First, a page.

Technology

NUCLEAR SCIENCE WEEK - Third Week in October

NUCLEAR SCIENCE WEEK

Every year during the third week of October, Nuclear Science Week provides an opportunity to discuss the positive impact that nuclear technology has on our lives. The observance also invites educators, students, and employers to better understand nuclear science.

The word nuclear means “of or relating to the nucleus of an atom.” Atoms are a necessary component of everything around us. Even human beings are composed of atoms. Nuclear science, then, is the study of the atomic world. In order to understand the universe, and ourselves, we need to know how atoms come together and interact. Atoms can also be combined with other atoms to produce medicines and more efficient materials.

Science gives a Greek philosopher named Democritus credit for coming up with the idea of atoms back in 450 B.C. One hundred years later, Aristotle, a more well-known philosopher, thought the idea of an atom was ridiculous. Because of these beliefs, the world did not take the subject of atoms seriously until 1800.

Around 1800, a British chemist named John Dalton revived Domocritis’s idea of atoms. After much research, Dalton established a theory of the atom. While science accepts most of his theory still today, science has disproved one area. Dalton’s theory suggests that atoms are the smallest particles. Since Dalton’s theory, scientists know now that there are smaller particles than the atom. Throughout the years, different scientists discovered electrons, protons, and the nucleus. All of these are components of nuclear science.

Nuclear Science Week focuses on many uses of nuclear science found in physics, energy, medicine, environmental research, agriculture, mining, and archeology. Innovators also use nuclear science to make certain kinds of smoke detectors for the home.

HOW TO OBSERVE #NuclearScienceWeek

Around the country, organizations hold a variety of events. Each year, a different city is chosen to host national events. Past host cities have included Albuquerque, Washington D.C., Chicago, Seattle, Knoxville, and Wilmington. Events have included hands-on demonstrations, workshops, educational seminars, nuclear science competitions, and exhibits.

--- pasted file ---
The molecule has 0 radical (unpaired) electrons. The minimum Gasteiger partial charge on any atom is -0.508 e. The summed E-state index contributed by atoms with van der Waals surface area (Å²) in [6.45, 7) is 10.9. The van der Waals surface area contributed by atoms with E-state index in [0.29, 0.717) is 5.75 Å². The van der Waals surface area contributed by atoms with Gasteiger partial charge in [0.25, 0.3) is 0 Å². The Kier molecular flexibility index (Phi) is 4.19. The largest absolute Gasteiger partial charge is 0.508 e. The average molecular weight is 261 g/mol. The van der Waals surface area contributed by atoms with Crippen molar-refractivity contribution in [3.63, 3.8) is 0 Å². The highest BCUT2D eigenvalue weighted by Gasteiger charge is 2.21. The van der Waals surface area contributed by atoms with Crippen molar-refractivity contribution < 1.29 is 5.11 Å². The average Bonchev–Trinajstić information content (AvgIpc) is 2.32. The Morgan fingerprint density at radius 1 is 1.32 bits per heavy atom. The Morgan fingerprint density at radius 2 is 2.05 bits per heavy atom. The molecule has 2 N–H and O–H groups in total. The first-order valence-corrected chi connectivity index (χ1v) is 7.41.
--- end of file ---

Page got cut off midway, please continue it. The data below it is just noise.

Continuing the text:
To participate:

  • Learn about nuclear science and its importance in the world.
  • Read about nuclear scientists including Marie Curie, Otto Hahn, Enrico Fermi, and Paul Dirac.
  • Involve your children. Do nuclear science activities and experiments with your kids.
  • Develop a nuclear science trivia contest for friends and family members.
  • Educators, host an essay-writing or poster contest for your students.
  • Do you use nuclear science? Share your experiences and innovations with others.

However you celebrate, be sure to share this week on social media with #NuclearScienceWeek

NUCLEAR SCIENCE WEEK HISTORY

In 2009, the National Museum of Nuclear Science & History expressed the need to generate public awareness on the achievements of nuclear science. The museum, along with several energy partners, formed a steering committee for Nuclear Science Week. From 2010 to 2012, they held week-long nuclear science celebrations in January. To widen participation, organizers changed the celebration from the cold month of January to the third week in October.

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